From the Arkansas Statehouse...

Senate readies new rules for scholarship spending.

In Education on 23 February 2009 at 6:39 pm

As the legislature prepares to deal with an influx of lottery-funded money for scholarships, the Senate Education Committee has approved a measure that will change the way state colleges and universities allocate their own funds for tuition grants.

The bill, sponsored by Sen. Gilbert Baker, appears in part to be a reaction to the expansion of presidential discretionary scholarships at the University of Central Arkansas during President Lu Hardin’s administration. Those awards generally had vague criteria and were sometimes given on the basis of political favoritism.

The bill would reduce the percentage of money state schools can spend on scholarships relative to their total tuition collections. 30% of tuition is the current scholarship threshold, though there is no enforcement mechanism in the law. Sen. Baker’s measure would limit scholarship spending to 20% of tuition in 2013-2014. It would also impose fiscal penalties on schools exceeding that amount.

Sen. Baker said the bill is intended to limit what he called a “bidding war” for students among Arkansas universities. It is also meant to prepare for an increase in statewide scholarships via the lottery, he said.

According to numbers Sen. Baker provided, Arkansas Tech is the only state school to have recently overshot the legal limit, with its scholarship expenditures amounting to 31.1 percent of tuition collections. UCA spent 26.3 percent of tuition on scholarships over the same period.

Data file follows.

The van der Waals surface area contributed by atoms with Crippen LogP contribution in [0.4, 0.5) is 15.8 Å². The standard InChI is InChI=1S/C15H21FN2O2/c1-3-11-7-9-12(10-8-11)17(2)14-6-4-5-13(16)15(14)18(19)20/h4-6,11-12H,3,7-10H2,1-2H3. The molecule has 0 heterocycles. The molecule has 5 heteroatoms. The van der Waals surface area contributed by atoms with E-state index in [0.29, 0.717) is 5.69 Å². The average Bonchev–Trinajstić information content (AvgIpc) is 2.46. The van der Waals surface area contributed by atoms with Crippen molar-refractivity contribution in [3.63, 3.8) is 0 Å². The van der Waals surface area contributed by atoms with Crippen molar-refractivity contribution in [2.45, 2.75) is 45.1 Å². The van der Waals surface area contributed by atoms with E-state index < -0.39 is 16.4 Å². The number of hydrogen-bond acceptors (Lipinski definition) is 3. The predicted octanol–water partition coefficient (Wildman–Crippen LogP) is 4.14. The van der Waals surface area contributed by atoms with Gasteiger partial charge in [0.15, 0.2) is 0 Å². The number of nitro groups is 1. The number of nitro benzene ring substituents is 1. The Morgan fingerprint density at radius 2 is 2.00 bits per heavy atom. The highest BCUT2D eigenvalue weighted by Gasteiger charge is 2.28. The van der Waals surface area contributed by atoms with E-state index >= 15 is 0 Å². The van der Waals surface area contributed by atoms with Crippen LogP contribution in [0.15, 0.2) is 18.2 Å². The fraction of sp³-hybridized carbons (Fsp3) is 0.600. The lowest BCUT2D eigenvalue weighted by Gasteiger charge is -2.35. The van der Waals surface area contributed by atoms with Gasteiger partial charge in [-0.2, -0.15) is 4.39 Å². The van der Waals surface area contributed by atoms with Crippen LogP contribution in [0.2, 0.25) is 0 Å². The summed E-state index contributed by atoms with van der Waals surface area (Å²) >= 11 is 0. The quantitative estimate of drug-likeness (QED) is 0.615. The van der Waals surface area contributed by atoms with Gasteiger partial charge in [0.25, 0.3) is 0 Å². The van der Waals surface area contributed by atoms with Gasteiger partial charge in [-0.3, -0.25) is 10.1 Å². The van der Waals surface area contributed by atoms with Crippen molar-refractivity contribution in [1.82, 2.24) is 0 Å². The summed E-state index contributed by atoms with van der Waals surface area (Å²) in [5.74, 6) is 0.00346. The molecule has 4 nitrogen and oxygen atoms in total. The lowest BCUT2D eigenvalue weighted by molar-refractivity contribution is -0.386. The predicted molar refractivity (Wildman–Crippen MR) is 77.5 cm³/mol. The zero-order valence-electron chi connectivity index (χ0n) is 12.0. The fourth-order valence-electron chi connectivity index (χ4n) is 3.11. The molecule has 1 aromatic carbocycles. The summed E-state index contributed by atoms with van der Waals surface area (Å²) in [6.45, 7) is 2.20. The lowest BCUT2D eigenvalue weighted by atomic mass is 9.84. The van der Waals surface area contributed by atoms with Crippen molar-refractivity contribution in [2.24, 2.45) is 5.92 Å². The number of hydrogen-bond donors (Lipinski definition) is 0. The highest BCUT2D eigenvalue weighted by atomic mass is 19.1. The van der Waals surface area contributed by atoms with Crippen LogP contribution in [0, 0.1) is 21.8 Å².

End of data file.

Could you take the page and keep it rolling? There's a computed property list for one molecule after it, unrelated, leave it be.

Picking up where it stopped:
Sen. Baker said the Department of Higher Education opposes the proposed caps, but no one challenged the bill in committee.

Though the bill clearly changes how state colleges and universities allocate scholarships, less obvious is what its practical effect will be should the governor eventually sign it. Unlike current law, Sen. Baker’s bill allows schools to subtract from their scholarship totals money given to students who are eligible for a maximum Pell Grant. The students need not be receiving the grant. At a school with a large number of low-income students, then, it is conceivable that the amount of money spent on scholarships will increase.

There was confusion in the Education Committee today as to whether the bill requires schools to report athletic scholarships in their scholarship totals. Sen. Baker first said it does, then changed his position when someone pointed out that athletic scholarships are not explicitly listed among money that must be counted. However, a separate section of the bill says all scholarships must be counted that do not get a specific exemption; athletic scholarships do not. The section in question — lines 27-30 on page two for those of you keeping score at home — seems intended to reduce the type of criteria-free scholarships that have been awarded at UCA in recent years. But it appears also to force reporting of athletic scholarships that is not currently required.


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